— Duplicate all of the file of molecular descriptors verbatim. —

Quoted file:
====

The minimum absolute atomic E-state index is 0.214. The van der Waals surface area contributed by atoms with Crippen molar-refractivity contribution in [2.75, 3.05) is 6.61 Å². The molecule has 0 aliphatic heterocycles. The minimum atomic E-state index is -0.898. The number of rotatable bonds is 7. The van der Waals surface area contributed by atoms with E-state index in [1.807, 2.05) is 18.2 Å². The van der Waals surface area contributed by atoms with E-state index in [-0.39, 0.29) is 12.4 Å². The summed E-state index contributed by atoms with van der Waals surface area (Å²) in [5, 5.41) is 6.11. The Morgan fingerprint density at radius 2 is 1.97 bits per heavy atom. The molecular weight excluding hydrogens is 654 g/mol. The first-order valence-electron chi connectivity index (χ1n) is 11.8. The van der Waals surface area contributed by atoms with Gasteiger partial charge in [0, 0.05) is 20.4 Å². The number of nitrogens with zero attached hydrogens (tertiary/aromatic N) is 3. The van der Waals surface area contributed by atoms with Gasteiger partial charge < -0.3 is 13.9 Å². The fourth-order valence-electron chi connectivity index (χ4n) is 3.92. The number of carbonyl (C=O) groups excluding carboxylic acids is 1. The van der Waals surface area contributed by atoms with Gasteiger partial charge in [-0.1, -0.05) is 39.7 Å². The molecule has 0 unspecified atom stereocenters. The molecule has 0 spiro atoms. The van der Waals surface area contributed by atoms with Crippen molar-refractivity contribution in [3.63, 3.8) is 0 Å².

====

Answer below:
The minimum absolute atomic E-state index is 0.214. The van der Waals surface area contributed by atoms with Crippen molar-refractivity contribution in [2.75, 3.05) is 6.61 Å². The molecule has 0 aliphatic heterocycles. The minimum atomic E-state index is -0.898. The number of rotatable bonds is 7. The van der Waals surface area contributed by atoms with E-state index in [1.807, 2.05) is 18.2 Å². The van der Waals surface area contributed by atoms with E-state index in [-0.39, 0.29) is 12.4 Å². The summed E-state index contributed by atoms with van der Waals surface area (Å²) in [5, 5.41) is 6.11. The Morgan fingerprint density at radius 2 is 1.97 bits per heavy atom. The molecular weight excluding hydrogens is 654 g/mol. The first-order valence-electron chi connectivity index (χ1n) is 11.8. The van der Waals surface area contributed by atoms with Gasteiger partial charge in [0, 0.05) is 20.4 Å². The number of nitrogens with zero attached hydrogens (tertiary/aromatic N) is 3. The van der Waals surface area contributed by atoms with Gasteiger partial charge < -0.3 is 13.9 Å². The fourth-order valence-electron chi connectivity index (χ4n) is 3.92. The number of carbonyl (C=O) groups excluding carboxylic acids is 1. The van der Waals surface area contributed by atoms with Gasteiger partial charge in [-0.1, -0.05) is 39.7 Å². The molecule has 0 unspecified atom stereocenters. The molecule has 0 spiro atoms. The van der Waals surface area contributed by atoms with Crippen molar-refractivity contribution in [3.63, 3.8) is 0 Å².